me. But not to insist on my own he says, “is not spoken with the same instance, I will quote the words of tone, (Táois) but one with an acute, the celebrated Greek Professor Cheke, (oferc.,) another with a grave, (Bapžian) of Cambridge. He says, “I can as- a third with both. And of those sert, not indeed of myself, for that which have both tones, there are some might seem arrogant, but of many which have the grave blended into who at this day are studious of the the acute, on the same syllable, and Greek tongue, that they have so well these we call circumflexed (TEPICTWattaiued this method of pronunciation, Hévas); and others which have each that they can express both the true tone in separate places, by itself, presound of the letters, and the quantity, serving its own nature. And in diand the accent, with the greatest syllables there is no middle space sweetness and ease." Such being the between the acute and the grave; but case, I request, Mr. Editor, that you in polysyllables, of what sort soever, will allow me to occupy a few of your there is one syllable with the acute columns in an attempt to vindicate tone in the midst of many grave.” and explain these monuments of an- Dionys. Tepi Eur@es. Sect. 11." Both cient literature, which appear to me these circumstances of quantity and the beauty and perfection of a lan- accent are inseparable from the nature guage which is in other respects also of human speech, and are therefore the most beautiful and perfect that common to all languages. Yet all we have known.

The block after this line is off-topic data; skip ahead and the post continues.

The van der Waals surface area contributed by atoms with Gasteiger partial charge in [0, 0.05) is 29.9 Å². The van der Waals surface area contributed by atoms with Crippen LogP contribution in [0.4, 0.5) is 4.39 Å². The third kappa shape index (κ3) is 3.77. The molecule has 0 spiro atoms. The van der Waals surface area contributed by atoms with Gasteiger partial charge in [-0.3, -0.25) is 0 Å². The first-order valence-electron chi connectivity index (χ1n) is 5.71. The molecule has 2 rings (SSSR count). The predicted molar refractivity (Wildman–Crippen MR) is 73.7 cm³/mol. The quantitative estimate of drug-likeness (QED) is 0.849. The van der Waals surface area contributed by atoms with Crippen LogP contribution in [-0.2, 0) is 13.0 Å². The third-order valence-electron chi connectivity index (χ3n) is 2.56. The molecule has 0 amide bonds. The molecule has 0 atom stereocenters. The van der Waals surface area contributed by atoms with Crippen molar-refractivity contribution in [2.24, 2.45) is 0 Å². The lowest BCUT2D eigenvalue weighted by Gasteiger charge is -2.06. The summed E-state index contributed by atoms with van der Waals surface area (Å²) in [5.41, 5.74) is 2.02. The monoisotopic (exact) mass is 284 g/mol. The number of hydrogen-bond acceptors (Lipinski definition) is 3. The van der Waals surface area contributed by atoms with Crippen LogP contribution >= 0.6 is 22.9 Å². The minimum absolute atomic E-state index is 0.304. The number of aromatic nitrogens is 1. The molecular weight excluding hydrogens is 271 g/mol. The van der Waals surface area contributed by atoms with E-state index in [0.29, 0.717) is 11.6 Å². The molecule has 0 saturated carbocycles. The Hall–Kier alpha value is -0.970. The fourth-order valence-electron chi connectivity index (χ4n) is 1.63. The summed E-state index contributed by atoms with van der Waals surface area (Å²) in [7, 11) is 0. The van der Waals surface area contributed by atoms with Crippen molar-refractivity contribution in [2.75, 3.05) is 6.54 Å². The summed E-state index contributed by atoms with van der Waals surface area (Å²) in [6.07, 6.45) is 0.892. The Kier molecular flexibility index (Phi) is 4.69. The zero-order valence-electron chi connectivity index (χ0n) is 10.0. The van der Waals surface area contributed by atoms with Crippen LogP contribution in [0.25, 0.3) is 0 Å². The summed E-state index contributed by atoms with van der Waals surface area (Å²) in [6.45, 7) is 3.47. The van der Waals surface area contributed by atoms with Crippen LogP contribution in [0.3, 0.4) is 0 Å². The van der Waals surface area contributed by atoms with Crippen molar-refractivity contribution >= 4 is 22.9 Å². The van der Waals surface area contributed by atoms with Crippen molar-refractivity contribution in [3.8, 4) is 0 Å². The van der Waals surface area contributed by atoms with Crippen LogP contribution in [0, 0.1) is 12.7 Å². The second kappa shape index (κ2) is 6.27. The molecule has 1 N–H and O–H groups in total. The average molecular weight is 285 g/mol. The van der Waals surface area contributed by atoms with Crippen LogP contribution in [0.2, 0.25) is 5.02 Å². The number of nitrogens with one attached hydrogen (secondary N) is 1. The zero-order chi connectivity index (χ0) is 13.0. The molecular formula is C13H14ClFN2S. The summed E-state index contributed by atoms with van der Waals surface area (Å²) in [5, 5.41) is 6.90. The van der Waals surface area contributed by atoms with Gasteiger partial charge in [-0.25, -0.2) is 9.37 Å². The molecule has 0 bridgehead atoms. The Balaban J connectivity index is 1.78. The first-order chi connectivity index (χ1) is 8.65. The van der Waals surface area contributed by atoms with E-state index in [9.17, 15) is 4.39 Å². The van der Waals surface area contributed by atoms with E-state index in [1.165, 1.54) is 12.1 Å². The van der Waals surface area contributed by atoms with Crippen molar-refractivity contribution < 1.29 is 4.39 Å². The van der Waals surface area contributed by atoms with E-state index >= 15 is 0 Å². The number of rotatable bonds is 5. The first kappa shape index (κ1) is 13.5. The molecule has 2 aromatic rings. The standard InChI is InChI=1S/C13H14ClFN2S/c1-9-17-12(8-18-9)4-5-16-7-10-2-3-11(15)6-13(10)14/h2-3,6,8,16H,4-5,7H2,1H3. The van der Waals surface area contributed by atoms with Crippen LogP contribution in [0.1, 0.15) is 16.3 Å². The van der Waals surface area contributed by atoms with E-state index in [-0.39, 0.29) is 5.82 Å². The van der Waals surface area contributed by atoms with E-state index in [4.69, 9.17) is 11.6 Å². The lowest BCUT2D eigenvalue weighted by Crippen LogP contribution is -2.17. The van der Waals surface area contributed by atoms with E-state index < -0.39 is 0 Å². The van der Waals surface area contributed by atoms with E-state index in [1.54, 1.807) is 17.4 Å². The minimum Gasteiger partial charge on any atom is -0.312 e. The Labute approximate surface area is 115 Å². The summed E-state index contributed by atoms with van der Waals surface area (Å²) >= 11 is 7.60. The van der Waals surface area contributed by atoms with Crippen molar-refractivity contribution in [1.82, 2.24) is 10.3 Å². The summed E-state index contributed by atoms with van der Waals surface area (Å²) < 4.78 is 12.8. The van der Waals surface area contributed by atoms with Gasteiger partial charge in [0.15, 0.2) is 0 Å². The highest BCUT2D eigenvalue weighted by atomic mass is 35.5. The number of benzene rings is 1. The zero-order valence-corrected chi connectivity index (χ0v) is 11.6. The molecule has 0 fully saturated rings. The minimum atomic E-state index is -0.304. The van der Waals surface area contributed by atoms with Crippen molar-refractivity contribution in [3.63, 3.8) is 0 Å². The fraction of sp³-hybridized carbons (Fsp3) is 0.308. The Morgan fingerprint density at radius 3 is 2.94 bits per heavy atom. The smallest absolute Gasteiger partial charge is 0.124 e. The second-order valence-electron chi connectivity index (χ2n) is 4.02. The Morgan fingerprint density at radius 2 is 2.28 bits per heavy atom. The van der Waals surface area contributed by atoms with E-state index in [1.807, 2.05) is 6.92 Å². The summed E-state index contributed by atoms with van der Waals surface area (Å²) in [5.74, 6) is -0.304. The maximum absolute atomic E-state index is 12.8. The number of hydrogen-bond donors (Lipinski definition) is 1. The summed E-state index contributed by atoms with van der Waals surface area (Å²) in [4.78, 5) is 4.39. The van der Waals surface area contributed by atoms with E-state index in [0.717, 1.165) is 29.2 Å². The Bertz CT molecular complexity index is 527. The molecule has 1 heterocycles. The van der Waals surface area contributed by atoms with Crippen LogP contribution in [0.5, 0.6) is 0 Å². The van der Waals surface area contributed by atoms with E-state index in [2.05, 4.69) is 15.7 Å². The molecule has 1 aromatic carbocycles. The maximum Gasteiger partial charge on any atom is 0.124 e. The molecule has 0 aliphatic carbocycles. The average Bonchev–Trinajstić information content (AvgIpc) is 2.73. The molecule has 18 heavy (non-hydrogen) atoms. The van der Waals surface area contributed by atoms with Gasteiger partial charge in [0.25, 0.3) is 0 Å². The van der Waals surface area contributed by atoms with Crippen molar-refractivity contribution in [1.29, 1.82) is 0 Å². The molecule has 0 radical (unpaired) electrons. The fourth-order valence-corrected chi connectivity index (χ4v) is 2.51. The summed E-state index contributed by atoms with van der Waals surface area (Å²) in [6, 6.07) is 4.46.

languages have not made exactly the The syllables of words, as uttered same use of thein, nor distinguished in connected speech, receive in ad- them with equal elearness. In some dition to the articulate sounds con- languages, as in English, the differveyed by their letters, two distinct ence of the time or quantity of difproperties or accidents, viz. time and ferent syllables is not so considerable tone, or in other words, quantity and as in others, such as the Latin and accent. From these arise what the Greek. In these tongues we well ancients called hoywdés mi méros, a cer- know that all the syllables were ditain music of speech, which is also vided into long and short, and that the foundation of all metrical compo- the long one was equivalent in time șition. Every syllable occupies a to two short. Our ears are certainly longer or shorter time in being pro- not accustomed to such accuracy, and nounced, and every syllable is pro- consequently the time of our sylla, nounced in a higher or lower note on bles is undetermined and inconstant. the musical scale. In a word of many On the contrary, the English accents syllables every one has therefore a are marked very strongly, the accertain tone; but at the same time, cented syllable in every word being there is in every word one syllable much elevated above the others, as which is pronounced with a marked well as uttered more forcibly. In the elevation above all the rest, and this languages of antiquity, we have reason characteristic elevation not only dis- to believe, the accent was not so tinguishes the word from others, but, prominent. being variously modified in different Now it is in the nature of the cases, is of the greatest use in giving human ear, in relation to speech, to the word its due significancy in the count the syllables as they pass, and sentence. Although, therefore, every to desire a recurrence, at intervals syllable of a word is uttered with more or less regular, of syllables some tone, yet there is one which presenting some one certain distincbears a inore eminent tone than the tion. When this recurrence of marked rest, and this tone is called, the tone syllables is contrived in a or accent of the word; this syllable more regular than prevails in coinmon is called the accented syllable: its speech, it constitutes metre or versifitone is also called acute to distinguish cation. Now we find by observing it from those of the other syllables, different languages, that there are two which being lower are therefore called characters by which the ear is pleased grave. This is no new doctrine. to distinguish the recurring syllables, Dionysios of Halicarnassos, an emi- time and tone. They are either long nent Greek critic of the Augustan age, syllables, or accented syllables, or explains it at length. “ Every word,” both at once. In general they appear